Why Can’t You Smoke Pot? Because Lobbyists Are Getting Rich Off of the War on Drugs

by on March 8, 2012 · 14 comments

in California, Civil Rights, Culture, Economy, Popular

By Lee Fang / AlterNet / March 7, 2012

Why we still put hundreds of thousands of people in steel cages for pot-related offenses.

John Lovell is a lobbyist who makes a lot of money from making sure you can’t smoke a joint. That’s his job. He’s a lobbyist for the police unions in Sacramento, and he is a driving force behind grabbing Federal dollars to shut down the California marijuana industry. I’ll get to the evidence on this important story in a bit, but first, some context.

At some point in the distant past, the war on drugs might have been popular. But not anymore — the polling is clear, but beyond that, the last three Presidents have used illegal drugs. So why do we still put hundreds of thousands of people of people in steel cages for pot-related offenses? Well, there are many reasons, but one of them is, of course, money in politics. Corruption. Whatever you want to call it, it’s why you can’t smoke a joint without committing a crime, though of course you can ingest any number of pills or drinks completely within the law.

Some of the groups who want to keep the drug illegal are police unions that want more members to pay more dues. One of the primary sources for cash for more policing activities are Federal grants for penalizing illegal drug use, which help pay for overtime, additional police officers, and equipment for the force. That’s what Lovell does, he gets those grants. He also fights against democratic mechanisms to legalize drugs.

In 2010, California considered Prop 19, a measure to legalize marijuana and tax it as alcohol. The proposition gained more votes than Meg Whitman, the former eBay executive and Republican gubernatorial nominee that year, but failed to pass. Opponents of the initiative ran ads, organized rallies, and spread conspiracy theories about billionaire George Soros to confuse voters.

Lovell managed the opposition campaign against Prop 19. He told Time Magazine that he was pushing against the initiative because, “the last thing we need is yet another mind-altering substance to be legalized.”

But Republic Report reviewed lobbying contracts during the Prop 19 fight, and found that Lovell’s firm was paid over $386,350from a wide array of police unions, including the California Police Chiefs Association.

While Lovell may contend that he sincerely opposes the idea of marijuana legalization, he has constructed an entire business model predicated on pot prohibition.

Shortly after President Obama’s stimulus program passed, Lovell went to work channeling the taxpayer money for California into drug war programs. According to documents Republic Report obtained from the Police Chiefs Association, Lovell helped local departments apply for drug war money from the Federal government. Here’s a copy of one letter  sent to a police department in Lassen County, California:

There is big money in marijuana prohibition. Lovell represented a police union in a bid to steer some $2.2 million dollars into a “Marijuana Suppression Program.” In 2009 and 2010, California police unions sought a $7,537,389 chunk of Federal money for police to conduct a “Campaign Against Marijuana Planting” program.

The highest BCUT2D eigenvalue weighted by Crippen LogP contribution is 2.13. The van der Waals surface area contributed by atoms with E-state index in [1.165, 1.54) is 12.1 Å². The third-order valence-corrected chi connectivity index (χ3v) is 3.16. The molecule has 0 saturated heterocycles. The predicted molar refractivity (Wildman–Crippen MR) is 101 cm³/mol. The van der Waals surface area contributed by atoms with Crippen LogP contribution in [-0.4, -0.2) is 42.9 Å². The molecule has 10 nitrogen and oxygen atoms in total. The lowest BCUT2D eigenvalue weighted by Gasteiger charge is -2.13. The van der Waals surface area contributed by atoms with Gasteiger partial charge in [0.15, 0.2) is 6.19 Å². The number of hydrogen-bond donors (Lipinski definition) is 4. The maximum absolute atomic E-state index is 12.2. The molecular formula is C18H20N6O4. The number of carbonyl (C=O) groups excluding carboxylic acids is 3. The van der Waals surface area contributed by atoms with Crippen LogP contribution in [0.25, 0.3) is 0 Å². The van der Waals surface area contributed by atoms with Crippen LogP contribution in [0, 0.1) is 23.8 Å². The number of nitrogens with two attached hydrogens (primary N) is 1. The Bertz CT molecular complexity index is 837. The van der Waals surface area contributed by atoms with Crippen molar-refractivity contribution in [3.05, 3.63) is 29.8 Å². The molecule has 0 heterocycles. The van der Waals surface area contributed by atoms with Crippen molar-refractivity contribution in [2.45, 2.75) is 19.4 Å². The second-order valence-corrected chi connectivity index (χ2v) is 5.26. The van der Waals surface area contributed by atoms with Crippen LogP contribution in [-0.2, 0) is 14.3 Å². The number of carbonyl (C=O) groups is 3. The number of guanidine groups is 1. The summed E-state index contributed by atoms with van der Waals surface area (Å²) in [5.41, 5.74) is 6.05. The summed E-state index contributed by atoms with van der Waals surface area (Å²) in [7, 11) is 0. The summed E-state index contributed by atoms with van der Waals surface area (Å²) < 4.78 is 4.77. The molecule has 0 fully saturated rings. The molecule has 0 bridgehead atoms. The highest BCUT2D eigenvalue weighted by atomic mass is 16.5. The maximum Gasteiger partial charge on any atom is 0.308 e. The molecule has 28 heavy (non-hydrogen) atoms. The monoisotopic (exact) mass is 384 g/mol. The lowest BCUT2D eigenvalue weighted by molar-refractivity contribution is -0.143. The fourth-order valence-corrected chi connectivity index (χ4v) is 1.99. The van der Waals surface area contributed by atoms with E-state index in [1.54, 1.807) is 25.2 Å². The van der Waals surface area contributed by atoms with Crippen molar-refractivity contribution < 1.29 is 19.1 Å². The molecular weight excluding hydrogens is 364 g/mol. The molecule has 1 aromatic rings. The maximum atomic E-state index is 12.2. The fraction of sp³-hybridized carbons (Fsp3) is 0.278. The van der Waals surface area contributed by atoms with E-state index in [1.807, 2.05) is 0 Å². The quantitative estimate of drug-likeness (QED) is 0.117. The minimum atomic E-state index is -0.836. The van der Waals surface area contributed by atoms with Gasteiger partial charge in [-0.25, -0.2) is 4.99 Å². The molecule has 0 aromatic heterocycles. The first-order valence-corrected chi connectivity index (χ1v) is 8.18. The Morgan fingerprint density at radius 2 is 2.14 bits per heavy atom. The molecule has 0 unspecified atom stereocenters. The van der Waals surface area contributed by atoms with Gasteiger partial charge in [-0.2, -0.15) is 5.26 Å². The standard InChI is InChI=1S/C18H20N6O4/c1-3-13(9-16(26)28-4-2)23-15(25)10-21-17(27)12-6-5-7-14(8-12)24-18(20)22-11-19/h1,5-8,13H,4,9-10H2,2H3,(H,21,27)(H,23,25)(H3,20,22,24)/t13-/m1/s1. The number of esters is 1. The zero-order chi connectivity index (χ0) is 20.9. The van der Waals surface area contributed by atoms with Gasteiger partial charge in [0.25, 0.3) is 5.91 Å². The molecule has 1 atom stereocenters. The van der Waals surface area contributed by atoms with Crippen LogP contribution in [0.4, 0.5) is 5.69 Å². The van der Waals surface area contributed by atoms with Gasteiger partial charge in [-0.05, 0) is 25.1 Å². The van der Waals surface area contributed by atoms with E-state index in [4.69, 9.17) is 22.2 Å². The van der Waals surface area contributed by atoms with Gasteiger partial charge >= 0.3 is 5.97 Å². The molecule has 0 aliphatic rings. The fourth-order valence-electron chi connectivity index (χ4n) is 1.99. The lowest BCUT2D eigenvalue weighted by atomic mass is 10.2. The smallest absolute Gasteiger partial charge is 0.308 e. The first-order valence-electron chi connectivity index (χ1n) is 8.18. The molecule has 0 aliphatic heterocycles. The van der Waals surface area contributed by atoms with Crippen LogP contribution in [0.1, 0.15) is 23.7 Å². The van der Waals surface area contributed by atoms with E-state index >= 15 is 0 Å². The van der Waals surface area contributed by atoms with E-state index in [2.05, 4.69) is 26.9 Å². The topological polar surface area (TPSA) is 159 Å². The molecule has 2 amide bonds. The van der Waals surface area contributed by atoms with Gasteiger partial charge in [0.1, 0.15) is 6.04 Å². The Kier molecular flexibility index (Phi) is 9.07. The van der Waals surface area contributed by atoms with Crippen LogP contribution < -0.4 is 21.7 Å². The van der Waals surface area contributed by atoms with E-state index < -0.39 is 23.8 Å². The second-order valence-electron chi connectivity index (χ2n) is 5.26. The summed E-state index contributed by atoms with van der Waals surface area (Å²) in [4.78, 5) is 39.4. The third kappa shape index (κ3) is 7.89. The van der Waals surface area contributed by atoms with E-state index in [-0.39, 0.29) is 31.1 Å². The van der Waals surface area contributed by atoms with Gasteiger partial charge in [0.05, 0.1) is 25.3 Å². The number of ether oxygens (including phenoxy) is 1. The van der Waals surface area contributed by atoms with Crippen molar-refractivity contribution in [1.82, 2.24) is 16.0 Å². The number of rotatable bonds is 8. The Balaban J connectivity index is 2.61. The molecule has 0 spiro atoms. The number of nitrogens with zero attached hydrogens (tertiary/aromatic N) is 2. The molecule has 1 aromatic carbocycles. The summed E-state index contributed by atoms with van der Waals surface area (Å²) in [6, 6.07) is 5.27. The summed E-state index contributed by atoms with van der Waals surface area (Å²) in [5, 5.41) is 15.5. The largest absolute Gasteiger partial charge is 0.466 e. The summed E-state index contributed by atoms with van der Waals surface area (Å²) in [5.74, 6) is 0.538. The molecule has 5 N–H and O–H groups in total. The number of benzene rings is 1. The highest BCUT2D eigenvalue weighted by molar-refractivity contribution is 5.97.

The anti-marijuana money went directly into the paychecks of many officers. For example, police departments in Shasta, Siskiyou, and Tehama Counties formed a “North California Eradication Team” to receive $550,000 in grants that helped pay for overtime, a new officer, and flight operations:

Broken down in the agenda worksheet, the sheriff’s office is expecting to spend $20,000 on flight operations, $94,895 for the full-time deputy’s salary and benefits, $16,788 for the administration assistant salary and benefits and $29,983 to cover up to 666.29 hours of overtime. …

The specific duties of the NorCal-MET … are to minimize marijuana availability within the region through investigation, crop destruction and other means; investigate, arrest and successfully prosecute individuals involved in major drug trafficking organizations; …  seize and initiate forfeiture proceedings of assets associated with illegal marijuna trafficking; … and target general problems associated with reducing illegal marijuana operations.

The Federal anti-marijuana honeypot might have dried up if Prop 19 had passed. Legalizing marijuana would have generated billions in tax revenue for the state of California, while also reducing victimless crime prosecutions. But for lobbyists like Lovell, legalization was a direct assault on hundreds of thousands of dollars in potential fees for helping to solicit taxpayer money for his clients.

Of course, police unions aren’t the only interest group with a stake in maintaining broken drug laws. The beer industryalcohol corporations, and prison guard unions also contributed money to help Lovell stop Prop 19. Howard Wooldridge, a retired police officer who now helps push for legalization as a citizen advocate, told Republic Report that drug company lobbyists also fight to keep marijuana illegal because they view pot as a low-cost form of competition.

Lee Fang, Senior Investigator Republic Report, is a former investigative blogger for ThinkProgress.org and a freelance journalist.

{ 14 comments… read them below or add one }

avatar Frank Gormlie March 8, 2012 at 11:36 am

STOP the PRESSES ! This just in: Pat Robertson: It’s time to legalize marijuana


avatar Lois March 8, 2012 at 4:33 pm

Lovell needs to have his mind altered!


avatar goBallistic March 8, 2012 at 5:39 pm